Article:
Michael has focused on corporate credit for over twenty-five years.  He is the Founder and Managing Partner of Private Capital Advisory LLC, a private debt placement firm.  In his prior experience, Michael was a Managing Director at Morgan Stanley, where he co-founded and was a senior investment team member of a $2B+ private credit investment platform.  As part of the Investment Committee, Michael oversaw the deployment of capital in approximately 65 transactions.  Previously, Michael served as Senior Director, High Yield Research at Merrill Lynch.  While at Merrill Lynch, he was ranked as one of the top sell side high-yield healthcare analysts, achieving the #2 ranking by Institutional Investor.  Earlier in his career, Michael served as Vice President, Healthcare Investment Banking with JP Morgan.

Michael earned a BS in Finance from Bentley University and an MBA from Columbia University.  He is a FINRA-registered representative with Pickwick Capital Partners.  Michael lives in New York with his wife and two children.

Daniel Rubin
Daniel Rubin has over 22 years of principal investing, investment banking, restructuring and operational experience.  Throughout his career, Mr. Rubin has held a number of leadership positions.  Currently, Mr. Rubin is the co-founder and Managing Partner of YAD Capital, a New York-based alternative asset management firm that opportunistically invests in private credit opportunities.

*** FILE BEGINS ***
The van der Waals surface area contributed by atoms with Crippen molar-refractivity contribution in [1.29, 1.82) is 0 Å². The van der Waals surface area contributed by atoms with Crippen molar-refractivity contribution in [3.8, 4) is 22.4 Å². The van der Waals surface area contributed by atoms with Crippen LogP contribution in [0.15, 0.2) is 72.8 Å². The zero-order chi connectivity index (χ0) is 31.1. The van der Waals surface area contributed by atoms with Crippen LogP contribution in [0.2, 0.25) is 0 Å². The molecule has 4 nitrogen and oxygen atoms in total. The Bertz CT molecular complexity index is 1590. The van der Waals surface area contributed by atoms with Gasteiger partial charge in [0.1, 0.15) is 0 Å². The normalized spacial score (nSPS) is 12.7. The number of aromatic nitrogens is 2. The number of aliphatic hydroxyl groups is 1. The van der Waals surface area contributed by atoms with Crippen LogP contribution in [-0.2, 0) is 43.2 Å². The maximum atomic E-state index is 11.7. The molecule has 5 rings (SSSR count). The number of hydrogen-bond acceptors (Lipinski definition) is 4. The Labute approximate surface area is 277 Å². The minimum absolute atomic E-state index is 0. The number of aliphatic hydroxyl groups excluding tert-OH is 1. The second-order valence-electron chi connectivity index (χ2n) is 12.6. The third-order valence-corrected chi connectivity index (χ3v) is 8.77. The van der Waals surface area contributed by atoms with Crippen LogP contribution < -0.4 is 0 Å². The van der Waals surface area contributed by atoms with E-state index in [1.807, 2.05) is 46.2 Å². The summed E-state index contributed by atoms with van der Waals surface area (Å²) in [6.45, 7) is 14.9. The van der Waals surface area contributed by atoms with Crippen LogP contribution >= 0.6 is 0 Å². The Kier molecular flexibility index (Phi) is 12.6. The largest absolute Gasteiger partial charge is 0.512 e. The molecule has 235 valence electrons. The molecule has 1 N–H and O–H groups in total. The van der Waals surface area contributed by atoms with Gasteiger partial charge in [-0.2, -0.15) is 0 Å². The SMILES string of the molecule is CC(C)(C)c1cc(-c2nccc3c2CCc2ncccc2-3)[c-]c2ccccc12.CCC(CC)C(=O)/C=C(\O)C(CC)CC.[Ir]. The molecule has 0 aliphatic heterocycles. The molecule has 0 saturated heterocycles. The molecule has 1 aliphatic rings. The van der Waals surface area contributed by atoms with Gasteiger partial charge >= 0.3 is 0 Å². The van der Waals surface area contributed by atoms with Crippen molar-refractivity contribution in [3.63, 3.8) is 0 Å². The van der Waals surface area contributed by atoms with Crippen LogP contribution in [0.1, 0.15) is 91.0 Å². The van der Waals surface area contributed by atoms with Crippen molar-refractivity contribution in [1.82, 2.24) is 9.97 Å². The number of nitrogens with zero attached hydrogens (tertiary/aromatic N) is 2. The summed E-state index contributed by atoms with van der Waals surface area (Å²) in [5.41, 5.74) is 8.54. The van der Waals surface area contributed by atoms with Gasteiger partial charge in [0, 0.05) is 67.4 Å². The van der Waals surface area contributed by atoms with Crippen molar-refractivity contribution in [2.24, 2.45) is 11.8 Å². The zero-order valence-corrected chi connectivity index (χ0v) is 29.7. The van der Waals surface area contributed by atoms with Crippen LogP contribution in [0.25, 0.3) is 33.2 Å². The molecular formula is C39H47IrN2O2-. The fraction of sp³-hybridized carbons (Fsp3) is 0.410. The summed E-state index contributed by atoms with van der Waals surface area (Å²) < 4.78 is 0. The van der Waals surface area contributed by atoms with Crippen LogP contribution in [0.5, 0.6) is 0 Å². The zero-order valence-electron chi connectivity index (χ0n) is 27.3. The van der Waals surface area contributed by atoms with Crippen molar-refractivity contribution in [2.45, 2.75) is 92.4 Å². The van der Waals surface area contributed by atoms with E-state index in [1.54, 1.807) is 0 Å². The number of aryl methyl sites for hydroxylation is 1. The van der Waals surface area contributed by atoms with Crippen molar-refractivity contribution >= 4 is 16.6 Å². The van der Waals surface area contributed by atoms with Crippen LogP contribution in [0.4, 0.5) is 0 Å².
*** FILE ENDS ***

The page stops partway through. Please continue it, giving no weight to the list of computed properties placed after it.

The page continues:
Prior to YAD Capital, Mr. Rubin was the COO & CFO of Halpern Real Estate Ventures where he assumed a strategic role in the overall management of the firm.  During that time, Mr. Rubin executed and managed over $650 million of real estate transactions. Prior to that, Mr. Rubin invested in and advised several real estate operating companies, REITs and private equity real estate firms on more than $4.5 billion of complex corporate finance and strategic transactions at various organizations including CW Capital, EdgeRock Realty Advisors, JEN Partners and Lehman Brothers.  Mr. Rubin started his career at Deloitte as a turnaround consultant in their Restructuring group.

Mr. Rubin holds an MBA degree in Finance from New York University Leonard N. Stern School of Business, a Master of Science degree in Financial Engineering from IAE Gustave Eiffel University, France, and a BS degree in Accounting, Finance, and Corporate Taxation from University of Paris Dauphine.

Christopher Winkler
Mr. Winkler has eleven years’ experience buying, working out, and mediating bad debt, and is currently the President of Silverwood Capital, a Texas based real estate investment firm specializing in buying heavily discounted residential and light commercial distressed notes and toxic assets since 2013. 

Mr. Winkler has thirty years of experience in raising venture capital, sales, marketing, negotiation, investor acquisition and retention, debt mediation, and collection practices.